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Dancing bees cast their votes on the best land-types and areas for their food collection

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Published on May 22, 2014

This video describes the research project "Dancing bees communicate a foraging preference for rural lands in High Level Agri-Environment Schemes" carried out by Margaret Couvillon, Roger Schürch and Francis Ratnieks at the Laboratory of Apiculture & Social Insects (LASI), University of Sussex, UK and published in the scientific journal Current Biology in May 2014.

Honey bees communicate with their waggle dances a general foraging preference for rural lands under High Level Agri-Environment Schemes, against rural lands under Organic Entry Level Agri-Environment Schemes, and a specific preference for Castle Hill National Nature Reserve. More generally, the research shows that honey bees can act as bio-indicators, surveying large areas and then communicating their vote for the best locations to collect their food, nectar and pollen. Because honey bees are generalist foragers, the same "quality" areas will also be good forage locations for other pollinating insects.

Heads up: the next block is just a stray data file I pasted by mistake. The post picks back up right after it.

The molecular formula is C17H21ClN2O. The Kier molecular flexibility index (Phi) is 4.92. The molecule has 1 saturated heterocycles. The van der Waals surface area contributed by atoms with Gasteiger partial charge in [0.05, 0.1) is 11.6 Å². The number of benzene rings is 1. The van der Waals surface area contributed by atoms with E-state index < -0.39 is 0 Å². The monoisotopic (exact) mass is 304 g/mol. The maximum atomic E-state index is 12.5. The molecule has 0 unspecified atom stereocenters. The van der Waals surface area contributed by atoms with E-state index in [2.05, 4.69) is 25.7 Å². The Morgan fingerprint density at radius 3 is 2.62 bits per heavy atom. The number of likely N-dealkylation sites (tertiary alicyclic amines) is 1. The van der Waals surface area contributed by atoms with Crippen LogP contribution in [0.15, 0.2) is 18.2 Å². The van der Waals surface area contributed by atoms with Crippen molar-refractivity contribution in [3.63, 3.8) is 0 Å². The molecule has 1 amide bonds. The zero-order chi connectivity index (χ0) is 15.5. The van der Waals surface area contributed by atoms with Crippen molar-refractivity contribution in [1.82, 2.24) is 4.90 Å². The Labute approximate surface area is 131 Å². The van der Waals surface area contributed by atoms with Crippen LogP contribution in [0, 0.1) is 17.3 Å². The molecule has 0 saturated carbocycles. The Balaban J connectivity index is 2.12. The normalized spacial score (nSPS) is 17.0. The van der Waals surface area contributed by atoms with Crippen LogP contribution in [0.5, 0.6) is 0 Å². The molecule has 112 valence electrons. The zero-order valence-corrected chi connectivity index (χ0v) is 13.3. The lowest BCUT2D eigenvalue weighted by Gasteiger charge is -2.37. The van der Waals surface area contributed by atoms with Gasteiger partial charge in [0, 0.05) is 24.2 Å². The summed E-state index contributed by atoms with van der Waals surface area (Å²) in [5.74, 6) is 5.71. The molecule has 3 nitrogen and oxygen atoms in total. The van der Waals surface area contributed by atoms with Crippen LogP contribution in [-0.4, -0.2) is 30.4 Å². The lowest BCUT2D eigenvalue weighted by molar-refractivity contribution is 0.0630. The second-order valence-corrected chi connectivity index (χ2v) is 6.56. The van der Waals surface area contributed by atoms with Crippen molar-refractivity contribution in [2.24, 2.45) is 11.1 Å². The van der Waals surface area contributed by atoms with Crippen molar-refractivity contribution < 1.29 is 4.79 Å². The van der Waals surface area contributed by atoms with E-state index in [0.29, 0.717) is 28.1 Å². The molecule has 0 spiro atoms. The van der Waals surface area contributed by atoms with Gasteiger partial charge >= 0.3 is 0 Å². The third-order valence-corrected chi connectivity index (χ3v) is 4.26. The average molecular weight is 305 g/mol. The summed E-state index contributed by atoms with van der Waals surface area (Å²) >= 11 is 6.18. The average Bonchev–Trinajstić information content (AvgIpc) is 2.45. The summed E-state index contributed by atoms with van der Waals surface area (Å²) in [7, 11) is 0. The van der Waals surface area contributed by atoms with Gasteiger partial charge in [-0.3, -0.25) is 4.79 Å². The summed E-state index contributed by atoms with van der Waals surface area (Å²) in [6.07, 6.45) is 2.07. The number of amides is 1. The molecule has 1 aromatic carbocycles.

The project decoded 5484 waggle dances made by honey bees kept in glass-walled observation hives at LASI over a 2-year period. Honey bees foraging on highly rewarding patches of flowers, upon returning to the hive, make waggle dances. These dances communicate to nestmate bees the direction and distance from the hive to the flowers, information that can then be decoded by eavesdropping researchers. Here, the researchers also corrected for distance in their analysis of land-type preference, which has not been previously done. This means that dances for further away areas are given more weight in the analysis.

The waggle dance is a unique communication behaviour of honey bees. No other animals tell researchers where they have been gathering food. Here researchers allowed the honey bee, an organism that will benefit from a healthy rural environment, to evaluate that environment itself and the human efforts in place to make it more wildlife-friendly.

This research is part of the Sussex Plan for Honey Bee Health and Well Being.

Video produced by Dr. Margaret Couvillon & Dr. Roger Schürch

Research published in Current Biology in May 2014. Publication available after 22 May at
http://www.cell.com/current-biology/a...

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